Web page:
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Premium Member
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1,227 Posts
Discussion Starter · #1 ·
I just recently did a head gasket on the 1476, and noticed the compression release wasnt working. But I had to finish the grass and continued to run it the way it was. I crossed my fingers hoping I could make it through winter and look at it in spring. We are expecting snow tomorrow and it wont start.

Is this a difficult fix? or can I somehow get this thing going easy?
 

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Red Tractor Nut & Diesel Addict
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32,409 Posts
As long as she starts easily, I'm not sure if I would worry about it. It is only to allow easier cranking over of the engine & it being out of order has NO effect on running the engine. If it's hard to crank, then you may want to repair it. I'm not familiar with that model, but likely requires a teardown to get at the camshaft, where the compression release resides.
 

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DR. Bolens
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19,074 Posts
:ditto:
As Daniel stated above,
The compression release has no affect on the running engine. Only purpose it serves is to help start it easier.
If you want to repair/see what is wrong you will basically have to tear down the engine to reach the cam
 

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Premium Member
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Discussion Starter · #4 ·
Yea, I know it dosnt hurt anything. But without it, its very hard to started in cold weather. Today I had a small electric heater in the shed for two hours just to warm it up. Finilly it started.
 

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DR. Bolens
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19,074 Posts
MH81 said:
You guys have mentioned synthetic oil for cold months, would that help here?
The big problem with the compression release not working is it takes alot of power to turn that engine along with Hydrostatic Tranny. Especially when everything is cold.
I've never run synthetic in my garden tractors....
 

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Bob's Lawn and Garden LLC
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2,183 Posts
Bolens 1000 said:
The big problem with the compression release not working is it takes alot of power to turn that engine along with Hydrostatic Tranny. Especially when everything is cold.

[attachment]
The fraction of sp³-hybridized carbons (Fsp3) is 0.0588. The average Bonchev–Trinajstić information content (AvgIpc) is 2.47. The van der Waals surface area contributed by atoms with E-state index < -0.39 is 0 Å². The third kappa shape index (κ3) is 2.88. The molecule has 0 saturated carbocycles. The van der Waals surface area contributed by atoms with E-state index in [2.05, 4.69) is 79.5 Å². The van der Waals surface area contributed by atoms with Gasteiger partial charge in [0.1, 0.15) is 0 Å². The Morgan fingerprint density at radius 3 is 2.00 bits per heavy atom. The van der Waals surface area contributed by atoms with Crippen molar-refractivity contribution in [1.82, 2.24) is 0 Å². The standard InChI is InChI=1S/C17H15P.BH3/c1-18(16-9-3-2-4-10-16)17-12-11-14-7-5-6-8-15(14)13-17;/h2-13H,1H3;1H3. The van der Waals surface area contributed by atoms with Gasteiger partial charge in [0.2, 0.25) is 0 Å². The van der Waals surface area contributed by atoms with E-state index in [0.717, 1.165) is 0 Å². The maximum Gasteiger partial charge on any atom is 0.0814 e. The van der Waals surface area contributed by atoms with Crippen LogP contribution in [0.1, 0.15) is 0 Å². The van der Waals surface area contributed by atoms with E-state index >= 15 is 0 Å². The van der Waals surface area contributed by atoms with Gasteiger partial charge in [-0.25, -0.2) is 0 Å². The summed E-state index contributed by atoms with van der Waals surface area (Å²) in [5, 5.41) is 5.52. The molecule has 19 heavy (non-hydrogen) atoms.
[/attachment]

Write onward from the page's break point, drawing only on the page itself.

I've never run synthetic in my garden tractors....
:ditto:

But thanks to the guys back then they put a lever on those large frames that allowed the pump to be bypassed during starting.It was the park lever that was on the large frames.

Sounds like the pin on the cam has worn down or fell out.The relase would not work then.It's a easy fix.Worse part is pulling the motor.I would check it out as i have seen that pin fall out and the slinger picks it up and there goes the gov or cam gear.
 

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DR. Bolens
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19,074 Posts
Thanks for the info.
Just Goes to show you how well Bolens equipment was thought out. I never would have guessed they had a bypass. Guess it just goes to show you how much I know about the large Frames :wallbanging:

Never gave it a thought about the compression pin falling out....
 

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Premium Member
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Discussion Starter · #10 ·
bhts, thanks for the advice. Im going to hopefully hopefully run it the rest of the season and look at it in spring. The Bolens is the plow tractor, I got my Case 220 ready with the blower.
 

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Red Tractor Nut & Diesel Addict
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bread320i said:
bhts, thanks for the advice. Im going to hopefully hopefully run it the rest of the season and look at it in spring. The Bolens is the plow tractor, I got my Case 220 ready with the blower.
Get a good strong magnet & put on bottom of the oil pan if possible. If pan is against a mount, then place on a side nearest the bottom. A STRONG magnet will have no problem attracting & holding the pin if it has fallen out.
 

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Red Tractor Nut & Diesel Addict
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Most all my engines have magnets on them, even my large farm tractors. I place them next to the drain plugs when possible, so as soon as I pull the plug, I pull the magnet off, so the flow will drag any accumulated metals on out into my drain pan. Amazing how many fine particles will be collected.
 
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